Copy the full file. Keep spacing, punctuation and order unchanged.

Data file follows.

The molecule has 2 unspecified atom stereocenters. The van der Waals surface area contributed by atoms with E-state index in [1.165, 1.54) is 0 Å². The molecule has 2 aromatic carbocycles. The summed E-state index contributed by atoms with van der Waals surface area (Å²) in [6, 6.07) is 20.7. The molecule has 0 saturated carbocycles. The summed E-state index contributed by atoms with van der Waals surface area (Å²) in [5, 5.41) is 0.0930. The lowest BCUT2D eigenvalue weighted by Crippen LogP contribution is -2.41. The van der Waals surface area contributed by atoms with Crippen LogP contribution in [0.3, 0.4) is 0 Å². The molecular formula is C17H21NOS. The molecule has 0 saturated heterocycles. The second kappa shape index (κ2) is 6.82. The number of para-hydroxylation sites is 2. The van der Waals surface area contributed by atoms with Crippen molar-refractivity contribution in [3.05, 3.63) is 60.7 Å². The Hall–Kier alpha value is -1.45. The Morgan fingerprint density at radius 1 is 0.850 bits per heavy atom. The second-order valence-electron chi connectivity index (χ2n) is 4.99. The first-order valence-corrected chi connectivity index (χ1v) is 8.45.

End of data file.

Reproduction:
The molecule has 2 unspecified atom stereocenters. The van der Waals surface area contributed by atoms with E-state index in [1.165, 1.54) is 0 Å². The molecule has 2 aromatic carbocycles. The summed E-state index contributed by atoms with van der Waals surface area (Å²) in [6, 6.07) is 20.7. The molecule has 0 saturated carbocycles. The summed E-state index contributed by atoms with van der Waals surface area (Å²) in [5, 5.41) is 0.0930. The lowest BCUT2D eigenvalue weighted by Crippen LogP contribution is -2.41. The van der Waals surface area contributed by atoms with Crippen LogP contribution in [0.3, 0.4) is 0 Å². The molecular formula is C17H21NOS. The molecule has 0 saturated heterocycles. The second kappa shape index (κ2) is 6.82. The number of para-hydroxylation sites is 2. The van der Waals surface area contributed by atoms with Crippen molar-refractivity contribution in [3.05, 3.63) is 60.7 Å². The Hall–Kier alpha value is -1.45. The Morgan fingerprint density at radius 1 is 0.850 bits per heavy atom. The second-order valence-electron chi connectivity index (χ2n) is 4.99. The first-order valence-corrected chi connectivity index (χ1v) is 8.45.